For the past week, Redskin running back Terry Metcalf has told interviewers that this would be just another game for him, that he was just glad to be back in the National Football League, that he had no grudges against his former employers, the St. Louis Cardinals.

It wasn't the whole truth, however.

"I've been looking forward to this day for a long, long time," he said about the Redskins' 1 p.m. game (EDT, WDVM-TV-9) Sunday against the Cardinals. "It means an awful lot to me. I just didn't want anyone to think I was too excited about it.

"But I told (roommate) Art Monk he better get all the sleep he could Friday night because I probably would be so nervous Saturday night I'd keep him awake. I just don't want to get too fired up or it may hurt the way I play."

And the way Metcalf plays could have a major influence on the game's outcome.

With Joe Washington out with a sprained ankle, Metcalf will get his first start as a Redskin against a Cardinal team favored by four points. Coach Joe Gibbs says he is determined to get his running game untracked, which means Metcalf and fullback Wilbur Jackson, replacing injured John Riggins, should be used extensively.

Gibbs also thinks the Redskins (0-2), who have managed only 17 points, could wake up offensively if someone makes a spectacular play. "Just something that gives us an easy score, so we don't have to work so hard," Gibbs said.

When Metcalf was a Cardinal, he was one of the league's best big-play men, whether as a runner, pass receiver or kick returner. It's no coincidence he will be employed in all three areas Sunday.

"I'd love to bring back a kickoff all the way," he said, remembering some of his spectacular performances in Busch Stadium. "It would be sooooo sweet."

Although his name still appears frequently in the Cardinal record book, Metcalf last played in a St. Louis uniform four years ago. When the team refused to reward him with what he thought was a suitable contract, he bolted to the Canadian Football League, but not before a strained negotiating period that left scars.

"One reason I wanted to sign with Washington was because I knew they played St. Louis twice every year," Metcalf said. "The Cardinal organization is messed up; I'm not the only player they haven't treated right. Maybe that is why there are only 12 left from my last team."

Revenge, however, isn't Metcalf's only motivation in this game. He needs to find the answer to a nagging question: Is he still a first-rate NFL running back?

"I don't know, I really don't," said Metcalf, who has carried the ball eight times for 23 yards, caught seven passes for 74 and returned six kickoffs for a 23.8 average.

"Deep down, I think I'm as good as I was when I left St. Louis. But I haven't played enough yet to find out. But getting to start in this game means I will play a lot. Maybe it's fate or something, giving me this chance."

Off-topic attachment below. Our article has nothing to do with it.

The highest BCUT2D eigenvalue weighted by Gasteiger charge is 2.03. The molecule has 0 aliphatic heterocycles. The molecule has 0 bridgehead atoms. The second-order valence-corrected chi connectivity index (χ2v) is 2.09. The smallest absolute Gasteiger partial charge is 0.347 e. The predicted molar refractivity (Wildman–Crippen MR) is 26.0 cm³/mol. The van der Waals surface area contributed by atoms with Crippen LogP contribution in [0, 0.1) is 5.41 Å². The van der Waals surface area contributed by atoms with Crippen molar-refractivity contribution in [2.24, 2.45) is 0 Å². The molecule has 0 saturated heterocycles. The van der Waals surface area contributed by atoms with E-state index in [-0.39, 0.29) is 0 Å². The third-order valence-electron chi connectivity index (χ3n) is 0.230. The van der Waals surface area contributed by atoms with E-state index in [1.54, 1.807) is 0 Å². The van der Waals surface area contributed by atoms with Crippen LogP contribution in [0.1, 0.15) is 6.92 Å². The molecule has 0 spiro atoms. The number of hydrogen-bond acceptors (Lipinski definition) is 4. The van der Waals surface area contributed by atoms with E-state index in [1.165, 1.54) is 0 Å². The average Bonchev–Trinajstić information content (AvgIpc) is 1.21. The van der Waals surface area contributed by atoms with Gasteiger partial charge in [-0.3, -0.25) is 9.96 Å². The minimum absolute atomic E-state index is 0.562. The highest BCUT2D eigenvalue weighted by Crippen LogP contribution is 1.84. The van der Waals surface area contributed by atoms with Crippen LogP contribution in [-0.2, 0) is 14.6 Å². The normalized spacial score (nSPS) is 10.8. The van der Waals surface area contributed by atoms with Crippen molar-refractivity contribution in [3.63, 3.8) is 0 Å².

Metcalf also knows that Gibbs deserves much of the credit for this chance. Gibbs, who was Metcalf's backfield coach in St. Louis, convinced General Manager Bobby Beathard to sign the veteran halfback last spring even when CFL films appeared to indicate he had lost a half-step.

"Terry hasn't changed a bit in my mind," Gibbs said. "He's still a super guy. And I believe he's still a fine runner. He just hasn't had a chance to really show it. I think he's going to surprise people. We are fortunate to have him with Joe Washington sidelined."

This also is a nostalgic day for Gibbs, who was a key member of Don Coryell's staff during the Cardinals' mid-1970s resurgence. And the present St. Louis coach, Jim Hanifan, is a close friend and former coaching colleague.

"We never thought we would be coaching against each other like this, it seemed too remote," Gibbs said. "But I'm sure the Cardinals are really ready for this one. We've handled them pretty easily recently (the Redskins have won nine of the last 10) and they've lost two straight, like we have. They have to figure they can beat up on us, after the way we played against the Giants."

That loss last Sunday continues to haunt Gibbs. The Redskins were embarrassingly inconsistent, and the offense performed horribly. "I'm letting people down," he said. "I'm convinced everything we are doing is correct, but when we play like that, it sure doesn't look it. We've got to stop our turnovers (10), penalties (18) and get our running game going."

But the Redskins feel they could get better very quickly against the Cardinals, the first weak defensive team they've faced. Last year, quarterback Joe Theismann passed for 260 and 307 yards in Washington's two victories over St. Louis. And now the Cardinals have benched Roger Wehrli, their longtime star cornerback, although rookie linebacker E.J. Junior adds some strength.

Despite two losses, the Cardinals still are averaging 304 yards a game. Quarterback Jim Hart, who should start after recovering from a knee injury, will be working against a weakened Redskin defense that will be missing its best linebacker, Monte Coleman (shoulder). Linebacker Mel Kaufman has a sore knee and could be spelled by Kevin Turner.

St. Louis, whose offensive line is struggling, is sure to go after the Redskin front four with halfback Ottis Anderson, one of the league's premier runners. Washington tackle Perry Brooks has a sore neck and, if he can't play, end Karl Lorch will move inside and Mat Mendenhall will start at end.

"The Cardinals are healthy and ready to go," said Gibbs, who is starting Joe Jacoby at left guard four days after the rookie made the shift from tackle. "I just wish we weren't so nicked up. It's been tough keeping things on an even keel with the way everyone has been falling.

"If we could just get one win behind us, we'd be okay. I'm convinced we are better than we are playing, but we have to prove that."